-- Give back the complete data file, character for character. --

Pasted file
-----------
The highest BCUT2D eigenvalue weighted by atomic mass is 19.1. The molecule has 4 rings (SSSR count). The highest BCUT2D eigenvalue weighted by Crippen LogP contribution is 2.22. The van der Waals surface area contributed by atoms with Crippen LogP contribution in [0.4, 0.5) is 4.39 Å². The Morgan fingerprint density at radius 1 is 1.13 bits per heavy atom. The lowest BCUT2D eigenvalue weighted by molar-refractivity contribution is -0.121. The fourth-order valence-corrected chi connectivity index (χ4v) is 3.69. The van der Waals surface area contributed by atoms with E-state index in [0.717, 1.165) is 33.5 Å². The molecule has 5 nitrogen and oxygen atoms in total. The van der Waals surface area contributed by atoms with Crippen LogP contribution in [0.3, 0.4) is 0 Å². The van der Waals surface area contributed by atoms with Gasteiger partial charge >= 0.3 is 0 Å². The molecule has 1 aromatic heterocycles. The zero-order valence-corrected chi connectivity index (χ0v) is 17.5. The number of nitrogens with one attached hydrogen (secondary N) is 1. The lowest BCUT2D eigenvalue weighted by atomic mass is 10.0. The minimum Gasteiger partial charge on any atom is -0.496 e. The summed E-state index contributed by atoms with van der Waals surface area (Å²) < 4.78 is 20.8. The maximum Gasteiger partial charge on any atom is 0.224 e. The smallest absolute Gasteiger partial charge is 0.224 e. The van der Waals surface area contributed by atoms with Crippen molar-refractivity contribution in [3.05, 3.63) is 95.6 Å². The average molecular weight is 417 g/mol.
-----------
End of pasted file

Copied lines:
The highest BCUT2D eigenvalue weighted by atomic mass is 19.1. The molecule has 4 rings (SSSR count). The highest BCUT2D eigenvalue weighted by Crippen LogP contribution is 2.22. The van der Waals surface area contributed by atoms with Crippen LogP contribution in [0.4, 0.5) is 4.39 Å². The Morgan fingerprint density at radius 1 is 1.13 bits per heavy atom. The lowest BCUT2D eigenvalue weighted by molar-refractivity contribution is -0.121. The fourth-order valence-corrected chi connectivity index (χ4v) is 3.69. The van der Waals surface area contributed by atoms with E-state index in [0.717, 1.165) is 33.5 Å². The molecule has 5 nitrogen and oxygen atoms in total. The van der Waals surface area contributed by atoms with Crippen LogP contribution in [0.3, 0.4) is 0 Å². The van der Waals surface area contributed by atoms with Gasteiger partial charge >= 0.3 is 0 Å². The molecule has 1 aromatic heterocycles. The zero-order valence-corrected chi connectivity index (χ0v) is 17.5. The number of nitrogens with one attached hydrogen (secondary N) is 1. The lowest BCUT2D eigenvalue weighted by atomic mass is 10.0. The minimum Gasteiger partial charge on any atom is -0.496 e. The summed E-state index contributed by atoms with van der Waals surface area (Å²) < 4.78 is 20.8. The maximum Gasteiger partial charge on any atom is 0.224 e. The smallest absolute Gasteiger partial charge is 0.224 e. The van der Waals surface area contributed by atoms with Crippen molar-refractivity contribution in [3.05, 3.63) is 95.6 Å². The average molecular weight is 417 g/mol.